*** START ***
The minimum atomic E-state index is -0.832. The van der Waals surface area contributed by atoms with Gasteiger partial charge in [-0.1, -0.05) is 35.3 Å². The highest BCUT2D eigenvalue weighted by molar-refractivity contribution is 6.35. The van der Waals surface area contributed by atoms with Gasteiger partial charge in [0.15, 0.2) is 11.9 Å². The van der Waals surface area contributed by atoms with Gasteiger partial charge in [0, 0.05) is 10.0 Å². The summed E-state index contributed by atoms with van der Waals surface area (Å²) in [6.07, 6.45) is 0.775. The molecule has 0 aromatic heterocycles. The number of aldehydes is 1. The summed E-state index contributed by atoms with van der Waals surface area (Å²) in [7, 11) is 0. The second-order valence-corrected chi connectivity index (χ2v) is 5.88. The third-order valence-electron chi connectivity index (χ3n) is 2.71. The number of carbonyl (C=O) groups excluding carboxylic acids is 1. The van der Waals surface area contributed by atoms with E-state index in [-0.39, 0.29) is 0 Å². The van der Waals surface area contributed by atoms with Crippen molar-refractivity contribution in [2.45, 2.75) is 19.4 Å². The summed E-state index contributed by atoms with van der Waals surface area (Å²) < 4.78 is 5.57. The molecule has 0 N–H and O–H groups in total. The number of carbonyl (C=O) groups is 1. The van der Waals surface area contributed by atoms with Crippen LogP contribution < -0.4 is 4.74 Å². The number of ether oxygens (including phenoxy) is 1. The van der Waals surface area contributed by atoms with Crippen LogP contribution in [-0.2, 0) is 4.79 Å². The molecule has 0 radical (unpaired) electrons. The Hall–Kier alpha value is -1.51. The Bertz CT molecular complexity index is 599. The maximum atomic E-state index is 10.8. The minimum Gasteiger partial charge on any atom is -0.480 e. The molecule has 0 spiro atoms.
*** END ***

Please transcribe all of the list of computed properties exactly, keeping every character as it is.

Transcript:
The minimum atomic E-state index is -0.832. The van der Waals surface area contributed by atoms with Gasteiger partial charge in [-0.1, -0.05) is 35.3 Å². The highest BCUT2D eigenvalue weighted by molar-refractivity contribution is 6.35. The van der Waals surface area contributed by atoms with Gasteiger partial charge in [0.15, 0.2) is 11.9 Å². The van der Waals surface area contributed by atoms with Gasteiger partial charge in [0, 0.05) is 10.0 Å². The summed E-state index contributed by atoms with van der Waals surface area (Å²) in [6.07, 6.45) is 0.775. The molecule has 0 aromatic heterocycles. The number of aldehydes is 1. The summed E-state index contributed by atoms with van der Waals surface area (Å²) in [7, 11) is 0. The second-order valence-corrected chi connectivity index (χ2v) is 5.88. The third-order valence-electron chi connectivity index (χ3n) is 2.71. The number of carbonyl (C=O) groups excluding carboxylic acids is 1. The van der Waals surface area contributed by atoms with E-state index in [-0.39, 0.29) is 0 Å². The van der Waals surface area contributed by atoms with Crippen molar-refractivity contribution in [2.45, 2.75) is 19.4 Å². The summed E-state index contributed by atoms with van der Waals surface area (Å²) < 4.78 is 5.57. The molecule has 0 N–H and O–H groups in total. The number of carbonyl (C=O) groups is 1. The van der Waals surface area contributed by atoms with Crippen LogP contribution < -0.4 is 4.74 Å². The number of ether oxygens (including phenoxy) is 1. The van der Waals surface area contributed by atoms with Crippen LogP contribution in [-0.2, 0) is 4.79 Å². The molecule has 0 radical (unpaired) electrons. The Hall–Kier alpha value is -1.51. The Bertz CT molecular complexity index is 599. The maximum atomic E-state index is 10.8. The minimum Gasteiger partial charge on any atom is -0.480 e. The molecule has 0 spiro atoms.